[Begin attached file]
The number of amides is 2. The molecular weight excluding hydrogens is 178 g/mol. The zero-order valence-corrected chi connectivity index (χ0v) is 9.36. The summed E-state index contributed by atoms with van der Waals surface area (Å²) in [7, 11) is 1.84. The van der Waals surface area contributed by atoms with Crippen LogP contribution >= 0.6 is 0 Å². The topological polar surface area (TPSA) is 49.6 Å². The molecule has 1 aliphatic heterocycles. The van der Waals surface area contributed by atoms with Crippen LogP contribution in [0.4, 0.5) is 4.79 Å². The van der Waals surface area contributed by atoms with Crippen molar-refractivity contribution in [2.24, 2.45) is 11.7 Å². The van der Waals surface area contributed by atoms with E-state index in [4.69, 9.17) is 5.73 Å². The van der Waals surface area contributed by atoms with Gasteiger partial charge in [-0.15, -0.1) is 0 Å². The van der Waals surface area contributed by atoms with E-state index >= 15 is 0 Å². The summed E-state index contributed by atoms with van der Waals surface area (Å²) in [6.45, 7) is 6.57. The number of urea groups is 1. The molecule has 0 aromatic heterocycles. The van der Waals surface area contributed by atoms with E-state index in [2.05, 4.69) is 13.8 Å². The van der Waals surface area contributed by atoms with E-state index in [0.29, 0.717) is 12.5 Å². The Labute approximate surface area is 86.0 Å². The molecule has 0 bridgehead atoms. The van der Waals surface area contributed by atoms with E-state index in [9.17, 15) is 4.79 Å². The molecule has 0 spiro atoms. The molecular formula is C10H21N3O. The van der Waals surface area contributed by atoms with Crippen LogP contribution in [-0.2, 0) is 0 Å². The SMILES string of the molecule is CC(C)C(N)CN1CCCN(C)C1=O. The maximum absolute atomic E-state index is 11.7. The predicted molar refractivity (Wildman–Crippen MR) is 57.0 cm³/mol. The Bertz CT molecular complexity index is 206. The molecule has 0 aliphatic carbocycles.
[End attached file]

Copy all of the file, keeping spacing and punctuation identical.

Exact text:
The number of amides is 2. The molecular weight excluding hydrogens is 178 g/mol. The zero-order valence-corrected chi connectivity index (χ0v) is 9.36. The summed E-state index contributed by atoms with van der Waals surface area (Å²) in [7, 11) is 1.84. The van der Waals surface area contributed by atoms with Crippen LogP contribution >= 0.6 is 0 Å². The topological polar surface area (TPSA) is 49.6 Å². The molecule has 1 aliphatic heterocycles. The van der Waals surface area contributed by atoms with Crippen LogP contribution in [0.4, 0.5) is 4.79 Å². The van der Waals surface area contributed by atoms with Crippen molar-refractivity contribution in [2.24, 2.45) is 11.7 Å². The van der Waals surface area contributed by atoms with E-state index in [4.69, 9.17) is 5.73 Å². The van der Waals surface area contributed by atoms with Gasteiger partial charge in [-0.15, -0.1) is 0 Å². The van der Waals surface area contributed by atoms with E-state index >= 15 is 0 Å². The summed E-state index contributed by atoms with van der Waals surface area (Å²) in [6.45, 7) is 6.57. The number of urea groups is 1. The molecule has 0 aromatic heterocycles. The van der Waals surface area contributed by atoms with E-state index in [2.05, 4.69) is 13.8 Å². The van der Waals surface area contributed by atoms with E-state index in [0.29, 0.717) is 12.5 Å². The Labute approximate surface area is 86.0 Å². The molecule has 0 bridgehead atoms. The van der Waals surface area contributed by atoms with E-state index in [9.17, 15) is 4.79 Å². The molecule has 0 spiro atoms. The molecular formula is C10H21N3O. The van der Waals surface area contributed by atoms with Crippen LogP contribution in [-0.2, 0) is 0 Å². The SMILES string of the molecule is CC(C)C(N)CN1CCCN(C)C1=O. The maximum absolute atomic E-state index is 11.7. The predicted molar refractivity (Wildman–Crippen MR) is 57.0 cm³/mol. The Bertz CT molecular complexity index is 206. The molecule has 0 aliphatic carbocycles.